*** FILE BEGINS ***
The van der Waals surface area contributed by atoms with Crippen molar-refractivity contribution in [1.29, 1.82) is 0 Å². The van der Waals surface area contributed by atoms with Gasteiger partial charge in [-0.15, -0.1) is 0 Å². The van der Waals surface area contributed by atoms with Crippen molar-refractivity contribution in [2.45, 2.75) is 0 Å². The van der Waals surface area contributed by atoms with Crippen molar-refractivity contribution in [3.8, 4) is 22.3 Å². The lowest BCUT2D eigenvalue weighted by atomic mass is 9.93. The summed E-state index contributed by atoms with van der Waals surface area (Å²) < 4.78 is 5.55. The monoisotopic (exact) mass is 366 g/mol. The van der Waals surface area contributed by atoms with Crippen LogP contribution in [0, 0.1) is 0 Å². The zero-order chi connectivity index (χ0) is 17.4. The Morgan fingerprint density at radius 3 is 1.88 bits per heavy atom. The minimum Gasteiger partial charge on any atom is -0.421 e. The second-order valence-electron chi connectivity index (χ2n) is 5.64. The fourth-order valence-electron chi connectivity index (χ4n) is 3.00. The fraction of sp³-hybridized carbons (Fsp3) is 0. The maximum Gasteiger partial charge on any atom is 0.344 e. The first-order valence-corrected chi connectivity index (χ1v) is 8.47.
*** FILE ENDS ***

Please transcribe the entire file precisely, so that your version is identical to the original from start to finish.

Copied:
The van der Waals surface area contributed by atoms with Crippen molar-refractivity contribution in [1.29, 1.82) is 0 Å². The van der Waals surface area contributed by atoms with Gasteiger partial charge in [-0.15, -0.1) is 0 Å². The van der Waals surface area contributed by atoms with Crippen molar-refractivity contribution in [2.45, 2.75) is 0 Å². The van der Waals surface area contributed by atoms with Crippen molar-refractivity contribution in [3.8, 4) is 22.3 Å². The lowest BCUT2D eigenvalue weighted by atomic mass is 9.93. The summed E-state index contributed by atoms with van der Waals surface area (Å²) < 4.78 is 5.55. The monoisotopic (exact) mass is 366 g/mol. The van der Waals surface area contributed by atoms with Crippen LogP contribution in [0, 0.1) is 0 Å². The zero-order chi connectivity index (χ0) is 17.4. The Morgan fingerprint density at radius 3 is 1.88 bits per heavy atom. The minimum Gasteiger partial charge on any atom is -0.421 e. The second-order valence-electron chi connectivity index (χ2n) is 5.64. The fourth-order valence-electron chi connectivity index (χ4n) is 3.00. The fraction of sp³-hybridized carbons (Fsp3) is 0. The maximum Gasteiger partial charge on any atom is 0.344 e. The first-order valence-corrected chi connectivity index (χ1v) is 8.47.